couldna Davie like some other lass? It's as easy to graft on a good
stock as an ill one. I doobt I hae done wrong. I am in a sair swither.
The righteous dinna always see the right way. I maun e'en to my Psalms
again. It is a wonderfu' comfort that King David was just a weak,
sinfu' mortal like mysel'." So he went again to those pathetic,
self-accusing laments of the royal singer, and found in them, as he
always had done, words for all the great depths of his sin and fear,
his hopes and his faith.

In the morning one thing was clear to him; David must have his own
house now - David must leave him. He could not help but acknowledge
that he helped on this consummation, and it was with something of the
feeling of a man doing a just penance that he went to look at a
furnished house, whose owner was going to the south of France with a
sick daughter. The place was pretty, and handsomely furnished, and
John paid down the year's rent. So when David returned with his young
bride, he assumed at once the dignity and the cares of a householder.

Jenny was much offended at the marriage of David. She had looked
forward to this event as desirable and probable, but she supposed it
would have come with solemn religious rites and domestic feasting, and
with a great gathering in Blytheswood Square of all the Callendar
clan. That it had been "a wedding in a corner," as she contemptuously
called it, was a great disappointment to her. But, woman-like, she
visited it on her own sex. It was all Isabel's fault, and from the
very first day of the return of the new couple she assumed an air of
commiseration for the young husband, and always spoke of him as "poor
Davie."

This annoyed John, and after his visits to David's house he was
perhaps unnecessarily eloquent concerning the happiness of the young
people. Jenny received all such information with a dissenting silence.
She always spoke of Isabel as "Mistress David," and when John reminded
her that David's wife was "Mistress Callendar," she said, "It was weel
kent that there were plenty o' folk called Callendar that werna
Callendars for a' that." And it soon became evident to her womanly
keen-sightedness that John did not always return from his visits to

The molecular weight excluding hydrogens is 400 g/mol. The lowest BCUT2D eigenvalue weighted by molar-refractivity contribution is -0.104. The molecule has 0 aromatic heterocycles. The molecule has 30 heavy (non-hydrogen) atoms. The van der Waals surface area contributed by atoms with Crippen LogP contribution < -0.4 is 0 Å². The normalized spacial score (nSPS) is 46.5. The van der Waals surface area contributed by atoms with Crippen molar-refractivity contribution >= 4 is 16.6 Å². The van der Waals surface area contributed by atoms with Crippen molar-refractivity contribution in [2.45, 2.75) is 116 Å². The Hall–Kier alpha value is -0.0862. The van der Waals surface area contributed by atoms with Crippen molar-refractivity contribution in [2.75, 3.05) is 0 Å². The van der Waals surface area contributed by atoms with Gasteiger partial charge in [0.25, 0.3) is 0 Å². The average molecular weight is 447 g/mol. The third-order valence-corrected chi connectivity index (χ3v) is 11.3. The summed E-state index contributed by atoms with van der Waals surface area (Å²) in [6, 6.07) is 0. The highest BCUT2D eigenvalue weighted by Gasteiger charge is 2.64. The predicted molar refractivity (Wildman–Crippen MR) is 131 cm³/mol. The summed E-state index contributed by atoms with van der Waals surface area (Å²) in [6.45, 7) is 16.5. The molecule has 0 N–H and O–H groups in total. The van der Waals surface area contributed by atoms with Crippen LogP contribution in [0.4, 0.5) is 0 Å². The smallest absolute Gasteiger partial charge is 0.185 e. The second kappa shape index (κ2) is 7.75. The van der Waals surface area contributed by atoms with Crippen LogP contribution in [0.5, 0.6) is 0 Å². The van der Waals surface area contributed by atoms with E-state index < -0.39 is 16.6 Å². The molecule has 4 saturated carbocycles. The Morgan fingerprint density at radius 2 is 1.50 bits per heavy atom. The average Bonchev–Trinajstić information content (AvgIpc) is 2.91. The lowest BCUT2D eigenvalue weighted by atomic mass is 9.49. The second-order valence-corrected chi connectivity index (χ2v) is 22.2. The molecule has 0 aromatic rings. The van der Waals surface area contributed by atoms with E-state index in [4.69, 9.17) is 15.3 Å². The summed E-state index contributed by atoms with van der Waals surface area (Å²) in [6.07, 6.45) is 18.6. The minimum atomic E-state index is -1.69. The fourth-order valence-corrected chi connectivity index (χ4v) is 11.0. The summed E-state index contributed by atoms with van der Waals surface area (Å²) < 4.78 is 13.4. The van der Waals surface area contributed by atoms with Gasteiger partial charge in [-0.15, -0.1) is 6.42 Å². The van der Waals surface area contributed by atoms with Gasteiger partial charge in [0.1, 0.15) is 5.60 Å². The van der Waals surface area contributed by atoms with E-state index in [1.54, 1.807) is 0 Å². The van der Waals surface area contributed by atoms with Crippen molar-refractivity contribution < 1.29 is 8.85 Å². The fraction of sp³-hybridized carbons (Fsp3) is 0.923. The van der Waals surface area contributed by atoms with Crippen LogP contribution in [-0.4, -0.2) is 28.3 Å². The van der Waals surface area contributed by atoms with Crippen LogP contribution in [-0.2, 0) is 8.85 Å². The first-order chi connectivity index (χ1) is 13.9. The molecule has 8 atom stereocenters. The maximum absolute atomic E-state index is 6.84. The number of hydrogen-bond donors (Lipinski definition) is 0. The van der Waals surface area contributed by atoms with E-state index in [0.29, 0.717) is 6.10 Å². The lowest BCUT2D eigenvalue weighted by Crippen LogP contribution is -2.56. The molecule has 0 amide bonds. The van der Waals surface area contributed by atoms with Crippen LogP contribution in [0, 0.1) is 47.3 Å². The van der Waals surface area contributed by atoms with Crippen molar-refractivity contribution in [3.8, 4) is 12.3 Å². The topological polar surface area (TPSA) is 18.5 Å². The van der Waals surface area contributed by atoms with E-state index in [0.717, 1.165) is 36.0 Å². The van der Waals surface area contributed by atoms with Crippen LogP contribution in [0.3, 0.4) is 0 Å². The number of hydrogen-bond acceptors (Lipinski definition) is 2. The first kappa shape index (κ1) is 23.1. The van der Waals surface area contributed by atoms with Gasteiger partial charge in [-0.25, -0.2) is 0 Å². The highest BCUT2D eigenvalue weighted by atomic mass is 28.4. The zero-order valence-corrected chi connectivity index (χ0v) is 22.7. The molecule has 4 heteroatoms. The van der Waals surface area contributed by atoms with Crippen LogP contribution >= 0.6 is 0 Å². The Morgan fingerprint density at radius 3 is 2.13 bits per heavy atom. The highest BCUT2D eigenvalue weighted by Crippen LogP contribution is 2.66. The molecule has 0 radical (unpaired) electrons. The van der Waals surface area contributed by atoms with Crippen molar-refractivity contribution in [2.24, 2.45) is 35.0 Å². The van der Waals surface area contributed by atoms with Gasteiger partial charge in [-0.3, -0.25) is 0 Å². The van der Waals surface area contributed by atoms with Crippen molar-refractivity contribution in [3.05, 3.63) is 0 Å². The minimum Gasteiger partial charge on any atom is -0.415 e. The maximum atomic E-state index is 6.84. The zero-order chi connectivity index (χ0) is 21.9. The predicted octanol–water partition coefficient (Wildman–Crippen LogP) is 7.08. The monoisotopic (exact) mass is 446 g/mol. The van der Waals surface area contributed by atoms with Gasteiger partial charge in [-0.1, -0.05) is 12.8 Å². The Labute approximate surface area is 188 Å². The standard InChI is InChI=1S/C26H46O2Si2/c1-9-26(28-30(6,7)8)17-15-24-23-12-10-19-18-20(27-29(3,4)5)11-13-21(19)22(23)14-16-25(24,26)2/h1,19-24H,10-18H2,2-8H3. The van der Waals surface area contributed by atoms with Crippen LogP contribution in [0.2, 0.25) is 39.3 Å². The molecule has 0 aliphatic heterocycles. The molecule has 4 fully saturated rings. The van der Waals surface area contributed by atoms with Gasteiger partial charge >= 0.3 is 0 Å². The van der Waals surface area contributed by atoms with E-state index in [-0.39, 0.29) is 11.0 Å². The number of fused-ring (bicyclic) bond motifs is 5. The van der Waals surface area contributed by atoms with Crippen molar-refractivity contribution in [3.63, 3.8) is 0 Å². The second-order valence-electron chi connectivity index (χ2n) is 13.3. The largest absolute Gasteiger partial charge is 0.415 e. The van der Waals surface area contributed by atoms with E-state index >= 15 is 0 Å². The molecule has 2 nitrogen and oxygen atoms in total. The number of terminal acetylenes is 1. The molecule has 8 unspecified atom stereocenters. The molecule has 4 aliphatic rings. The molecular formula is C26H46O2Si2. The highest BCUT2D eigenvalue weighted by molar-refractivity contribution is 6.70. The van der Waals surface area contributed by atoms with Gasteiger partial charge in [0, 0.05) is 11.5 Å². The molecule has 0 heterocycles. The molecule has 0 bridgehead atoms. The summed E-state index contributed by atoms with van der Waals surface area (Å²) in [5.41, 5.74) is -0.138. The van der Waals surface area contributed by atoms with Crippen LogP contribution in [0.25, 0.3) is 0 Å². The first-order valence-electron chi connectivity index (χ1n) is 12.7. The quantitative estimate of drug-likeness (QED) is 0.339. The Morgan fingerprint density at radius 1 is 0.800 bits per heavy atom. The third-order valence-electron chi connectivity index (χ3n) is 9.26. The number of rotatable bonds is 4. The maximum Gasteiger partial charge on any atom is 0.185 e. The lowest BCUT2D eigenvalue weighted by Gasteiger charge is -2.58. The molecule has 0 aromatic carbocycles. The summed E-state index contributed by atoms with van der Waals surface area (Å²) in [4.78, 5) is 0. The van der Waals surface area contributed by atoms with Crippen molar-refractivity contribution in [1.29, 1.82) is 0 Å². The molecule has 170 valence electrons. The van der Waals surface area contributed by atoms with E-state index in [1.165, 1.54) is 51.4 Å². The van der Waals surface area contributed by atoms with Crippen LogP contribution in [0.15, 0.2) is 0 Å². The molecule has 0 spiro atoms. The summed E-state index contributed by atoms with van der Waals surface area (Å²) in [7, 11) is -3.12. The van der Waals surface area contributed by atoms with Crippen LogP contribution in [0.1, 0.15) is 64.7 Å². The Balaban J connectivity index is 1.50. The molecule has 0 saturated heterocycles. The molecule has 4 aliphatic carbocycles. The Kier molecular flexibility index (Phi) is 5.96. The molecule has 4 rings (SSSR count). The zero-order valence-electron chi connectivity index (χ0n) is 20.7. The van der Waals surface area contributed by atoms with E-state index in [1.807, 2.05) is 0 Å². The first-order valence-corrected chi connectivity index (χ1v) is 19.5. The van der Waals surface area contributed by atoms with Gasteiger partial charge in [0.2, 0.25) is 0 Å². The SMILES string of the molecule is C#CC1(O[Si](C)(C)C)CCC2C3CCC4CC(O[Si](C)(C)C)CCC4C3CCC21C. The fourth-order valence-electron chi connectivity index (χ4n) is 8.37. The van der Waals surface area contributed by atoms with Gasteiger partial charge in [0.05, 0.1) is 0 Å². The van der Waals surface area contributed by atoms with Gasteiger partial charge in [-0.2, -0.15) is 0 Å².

David and Isabel in the most happy of humors. He was frequently too
silent and thoughtful for a perfectly satisfied man; but whatever his
fears were, he kept them in his own bosom. They were evidently as yet
so light that hope frequently banished them altogether; and when at
length David had a son and called it after his uncle, the old man
enjoyed a real springtime of renewed youth and pleasure. Jenny was
partly reconciled also, for the happy parents treated her with special
attention, and she began to feel that perhaps David's marriage might
turn out better than she had looked for.

Two years after this event Deacon Strang became reconciled to his
daughter, and as a proof of it gave her a large mansion situated in
the rapidly-growing "West End." It had come into his possession at a
bargain in some of the mysterious ways of his trade; but it was, by
the very reason of its great size, quite unsuitable for a young
manufacturer like David. Indeed, it proved to be a most unfortunate
gift in many ways.

"It will cost £5,000 to furnish it," said John fretfully, "and that
Davie can ill afford - few men could; but Isabel has set her heart on
it."

"And she'll hae her will, deacon. Ye could put £5,000 in the business
though, or ye could furnish for them."

"My way o' furnishing wouldna suit them; and as for putting back money
that David is set on wasting, I'll no do it. It is a poor well, Jenny,
into which you must put water. If David's business wont stand his
drafts on it, the sooner he finds it out the better."

So the fine house was finely furnished; but that was only the
beginning of expenses. Isabel now wanted dress to suit her new
surroundings, and servants to keep the numerous rooms clean. Then she
wanted all her friends and acquaintances to see her splendid
belongings, so that erelong David found his home turned into a
fashionable gathering-place. Lunches, dinners, and balls followed